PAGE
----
Unfortunately, Giganta doesn’t get a single line during this appearance…not even a groan as Wonder Woman knocks her out.  Despite the dramatic imagery, it seems that we came in at the end of their fight, and for the rest of the issue Giganta is an afterthought.  And as I wrote that line (Literally right now as I’m typing) I realize that that is why this issue doesn’t work: Wonder Woman herself is an afterthought in this issue.

This fight was so unimportant that Diana spent more time on the denouement than we saw of the struggle

The entirety of Wonder Woman’s participation in this issue is a single two-page fight scene with a villain who doesn’t speak, whose motivation is dismissed, and who is defeated almost as an afterthought.  Afterwards, Blake Hooper the lawyer shows up to tell her that Hercules is dead, and he actually starts by first talking to Steve Trevor, not Diana.  The entirety of the issue is about Hercules and his death, and then about setting up Darkseid’s actions for the rest of the arc. Diana’s only role is to hear about it, and even then Steve is the focal point of the conversation.

The comic is titled Wonder Woman, yet Wonder Woman herself is the least important character.

The Wider Issues

This is, sadly, a mess.  It doesn’t work either as the start of a new arc, or as the introduction to a new author.  Looking into interviews that James Robinson has given about taking over the comic, however, makes it even worse.

Apparently, despite all that Greg Rucka did trying to reinvent Diana after the tangled mess that was the New 52, after specifically trying to separate her from the storyline of being a daughter of Zeus, DC Editorial have decided to return to that line after all.  Jason, Diana’s twin, is being reintroduced because he is also a child of Zeus and so Darkseid’s attempts to absorb godly power will now take him into fight’s against Diana’s “family”.  This storyline is specifically about Diana getting to know her “family” and dealing with “family issues”, when everything that came before in this series has set up that Zeus and the other gods aren’t Diana’s family.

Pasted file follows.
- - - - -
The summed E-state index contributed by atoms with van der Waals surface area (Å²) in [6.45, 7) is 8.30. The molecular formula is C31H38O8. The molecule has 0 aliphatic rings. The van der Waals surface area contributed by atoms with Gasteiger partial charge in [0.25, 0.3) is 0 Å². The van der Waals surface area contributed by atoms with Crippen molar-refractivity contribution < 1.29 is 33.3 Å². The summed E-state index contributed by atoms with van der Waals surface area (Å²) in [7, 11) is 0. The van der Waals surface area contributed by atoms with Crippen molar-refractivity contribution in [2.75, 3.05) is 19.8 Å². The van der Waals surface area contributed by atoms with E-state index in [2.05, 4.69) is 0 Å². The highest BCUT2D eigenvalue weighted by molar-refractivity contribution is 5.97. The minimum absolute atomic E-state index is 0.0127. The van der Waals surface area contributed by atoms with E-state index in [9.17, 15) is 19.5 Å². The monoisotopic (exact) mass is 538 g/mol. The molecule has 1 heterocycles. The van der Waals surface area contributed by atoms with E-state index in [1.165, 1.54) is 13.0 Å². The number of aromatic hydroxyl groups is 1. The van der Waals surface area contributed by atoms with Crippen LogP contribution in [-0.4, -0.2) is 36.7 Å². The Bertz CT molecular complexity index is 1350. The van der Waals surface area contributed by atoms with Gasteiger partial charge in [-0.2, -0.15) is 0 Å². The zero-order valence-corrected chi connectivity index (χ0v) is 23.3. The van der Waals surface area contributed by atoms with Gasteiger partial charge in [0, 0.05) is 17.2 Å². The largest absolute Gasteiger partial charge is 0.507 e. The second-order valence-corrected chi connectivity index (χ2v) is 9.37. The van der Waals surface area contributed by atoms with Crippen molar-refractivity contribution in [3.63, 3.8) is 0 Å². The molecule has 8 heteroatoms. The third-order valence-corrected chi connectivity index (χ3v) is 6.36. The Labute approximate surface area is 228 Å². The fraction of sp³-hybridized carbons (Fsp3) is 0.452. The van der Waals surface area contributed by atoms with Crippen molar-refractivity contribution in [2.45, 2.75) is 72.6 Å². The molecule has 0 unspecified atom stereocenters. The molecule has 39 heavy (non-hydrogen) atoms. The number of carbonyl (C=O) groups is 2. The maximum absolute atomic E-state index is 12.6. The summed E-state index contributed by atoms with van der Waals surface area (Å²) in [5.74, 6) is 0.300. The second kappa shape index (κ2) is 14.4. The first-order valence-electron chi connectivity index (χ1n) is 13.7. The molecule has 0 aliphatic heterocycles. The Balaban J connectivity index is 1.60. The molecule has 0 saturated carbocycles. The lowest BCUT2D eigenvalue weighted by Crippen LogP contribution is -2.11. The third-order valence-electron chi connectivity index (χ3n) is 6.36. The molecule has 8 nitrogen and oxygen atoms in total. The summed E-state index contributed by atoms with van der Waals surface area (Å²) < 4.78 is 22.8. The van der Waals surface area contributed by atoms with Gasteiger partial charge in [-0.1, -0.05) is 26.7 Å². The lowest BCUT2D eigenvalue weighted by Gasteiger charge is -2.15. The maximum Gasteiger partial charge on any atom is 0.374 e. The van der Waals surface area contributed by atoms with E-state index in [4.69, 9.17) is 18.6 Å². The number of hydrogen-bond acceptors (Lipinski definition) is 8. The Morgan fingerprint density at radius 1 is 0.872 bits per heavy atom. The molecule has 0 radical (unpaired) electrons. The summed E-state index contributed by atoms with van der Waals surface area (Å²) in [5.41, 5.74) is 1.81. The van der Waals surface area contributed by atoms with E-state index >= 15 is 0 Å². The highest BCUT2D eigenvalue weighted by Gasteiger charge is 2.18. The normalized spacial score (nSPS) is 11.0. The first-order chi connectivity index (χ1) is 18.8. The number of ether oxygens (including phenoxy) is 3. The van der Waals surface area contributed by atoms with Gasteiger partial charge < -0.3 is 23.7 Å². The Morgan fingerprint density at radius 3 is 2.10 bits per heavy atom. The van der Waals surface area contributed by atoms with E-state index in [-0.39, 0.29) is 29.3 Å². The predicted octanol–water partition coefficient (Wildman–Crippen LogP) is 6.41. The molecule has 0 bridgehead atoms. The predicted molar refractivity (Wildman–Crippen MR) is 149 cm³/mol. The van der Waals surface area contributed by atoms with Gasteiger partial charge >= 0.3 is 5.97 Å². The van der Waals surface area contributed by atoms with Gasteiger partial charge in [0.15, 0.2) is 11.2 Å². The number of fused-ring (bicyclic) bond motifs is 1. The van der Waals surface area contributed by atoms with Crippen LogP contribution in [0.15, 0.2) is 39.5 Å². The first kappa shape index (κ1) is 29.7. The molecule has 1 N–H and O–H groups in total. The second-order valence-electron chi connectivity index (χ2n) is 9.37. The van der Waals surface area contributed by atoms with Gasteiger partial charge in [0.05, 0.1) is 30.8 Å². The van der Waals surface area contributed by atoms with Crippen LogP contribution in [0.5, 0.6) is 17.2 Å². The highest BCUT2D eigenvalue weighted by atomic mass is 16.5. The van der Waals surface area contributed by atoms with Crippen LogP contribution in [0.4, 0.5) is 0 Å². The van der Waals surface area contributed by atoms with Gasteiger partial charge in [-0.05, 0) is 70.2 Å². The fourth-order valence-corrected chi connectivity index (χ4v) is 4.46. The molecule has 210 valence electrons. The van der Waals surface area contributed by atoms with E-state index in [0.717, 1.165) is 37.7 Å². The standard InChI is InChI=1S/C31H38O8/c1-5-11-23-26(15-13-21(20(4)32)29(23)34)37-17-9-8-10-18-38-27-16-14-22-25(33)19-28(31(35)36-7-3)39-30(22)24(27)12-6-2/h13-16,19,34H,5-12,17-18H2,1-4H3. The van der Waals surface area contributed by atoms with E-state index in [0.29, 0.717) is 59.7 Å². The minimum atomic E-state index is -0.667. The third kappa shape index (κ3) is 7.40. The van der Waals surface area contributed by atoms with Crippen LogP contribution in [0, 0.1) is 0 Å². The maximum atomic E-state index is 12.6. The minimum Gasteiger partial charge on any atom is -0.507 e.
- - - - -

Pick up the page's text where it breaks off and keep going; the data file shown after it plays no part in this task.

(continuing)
Rucka spent twenty-five issues explaining how all of the New 52 storyline about Diana dealing with the Olympians was falsehood, that the Amazons who raised her and the mother who loved her are her real family.  Even if Zeus remains her biological father, they share no familial bonds and Diana doesn’t need a blood-brother to understand what family is “really” about.

Shea Fontana’s arc definitely had a distinct development than what Greg Rucka had gone for, and I freely admit that her story & villain petered out unsatisfactorily, but at least she kept the tone of Rucka’s run.  She tried to continue the character that he had built, and didn’t try to reinvent Wonder Woman to fit her own idea of what the character should be.  With more time to get a handle on the plot I think she would have done very well on the series.

This new direction under James Robinson’s pen is unnecessary for Diana’s character, and it’s a spit in the eye of the fandom that had spent five years asking DC to drop the Zeus aspect completely.  After we finally got what we wanted (To great critical and financial success I might add), to have it just redone anyway is insulting.

Wonder Woman #31 and all images courtesy of DC Comics